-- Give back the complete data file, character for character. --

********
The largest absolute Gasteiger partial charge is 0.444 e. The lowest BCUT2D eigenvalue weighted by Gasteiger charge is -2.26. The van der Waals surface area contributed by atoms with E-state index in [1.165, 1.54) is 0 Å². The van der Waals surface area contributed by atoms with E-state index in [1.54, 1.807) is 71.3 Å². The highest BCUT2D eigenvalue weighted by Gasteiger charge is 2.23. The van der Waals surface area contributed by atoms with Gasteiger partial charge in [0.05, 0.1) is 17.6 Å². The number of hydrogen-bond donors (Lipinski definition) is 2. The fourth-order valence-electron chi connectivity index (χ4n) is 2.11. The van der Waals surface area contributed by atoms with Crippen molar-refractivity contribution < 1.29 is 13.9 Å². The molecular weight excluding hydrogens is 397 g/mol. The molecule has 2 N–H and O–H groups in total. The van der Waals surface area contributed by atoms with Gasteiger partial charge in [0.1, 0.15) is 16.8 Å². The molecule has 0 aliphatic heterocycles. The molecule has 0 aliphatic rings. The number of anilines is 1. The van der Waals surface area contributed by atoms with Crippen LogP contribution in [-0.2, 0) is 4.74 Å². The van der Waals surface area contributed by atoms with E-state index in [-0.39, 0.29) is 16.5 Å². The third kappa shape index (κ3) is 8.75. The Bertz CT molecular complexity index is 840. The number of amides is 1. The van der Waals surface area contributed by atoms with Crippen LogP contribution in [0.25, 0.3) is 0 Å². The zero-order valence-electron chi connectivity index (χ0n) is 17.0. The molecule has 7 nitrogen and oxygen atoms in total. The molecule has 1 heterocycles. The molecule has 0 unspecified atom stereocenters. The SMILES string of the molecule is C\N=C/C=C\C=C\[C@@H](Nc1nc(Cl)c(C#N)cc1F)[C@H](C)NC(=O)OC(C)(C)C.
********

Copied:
The largest absolute Gasteiger partial charge is 0.444 e. The lowest BCUT2D eigenvalue weighted by Gasteiger charge is -2.26. The van der Waals surface area contributed by atoms with E-state index in [1.165, 1.54) is 0 Å². The van der Waals surface area contributed by atoms with E-state index in [1.54, 1.807) is 71.3 Å². The highest BCUT2D eigenvalue weighted by Gasteiger charge is 2.23. The van der Waals surface area contributed by atoms with Gasteiger partial charge in [0.05, 0.1) is 17.6 Å². The number of hydrogen-bond donors (Lipinski definition) is 2. The fourth-order valence-electron chi connectivity index (χ4n) is 2.11. The van der Waals surface area contributed by atoms with Crippen molar-refractivity contribution < 1.29 is 13.9 Å². The molecular weight excluding hydrogens is 397 g/mol. The molecule has 2 N–H and O–H groups in total. The van der Waals surface area contributed by atoms with Gasteiger partial charge in [0.1, 0.15) is 16.8 Å². The molecule has 0 aliphatic heterocycles. The molecule has 0 aliphatic rings. The number of anilines is 1. The van der Waals surface area contributed by atoms with Crippen LogP contribution in [-0.2, 0) is 4.74 Å². The van der Waals surface area contributed by atoms with E-state index in [-0.39, 0.29) is 16.5 Å². The third kappa shape index (κ3) is 8.75. The Bertz CT molecular complexity index is 840. The number of amides is 1. The van der Waals surface area contributed by atoms with Crippen LogP contribution in [0.25, 0.3) is 0 Å². The zero-order valence-electron chi connectivity index (χ0n) is 17.0. The molecule has 7 nitrogen and oxygen atoms in total. The molecule has 1 heterocycles. The molecule has 0 unspecified atom stereocenters. The SMILES string of the molecule is C\N=C/C=C\C=C\[C@@H](Nc1nc(Cl)c(C#N)cc1F)[C@H](C)NC(=O)OC(C)(C)C.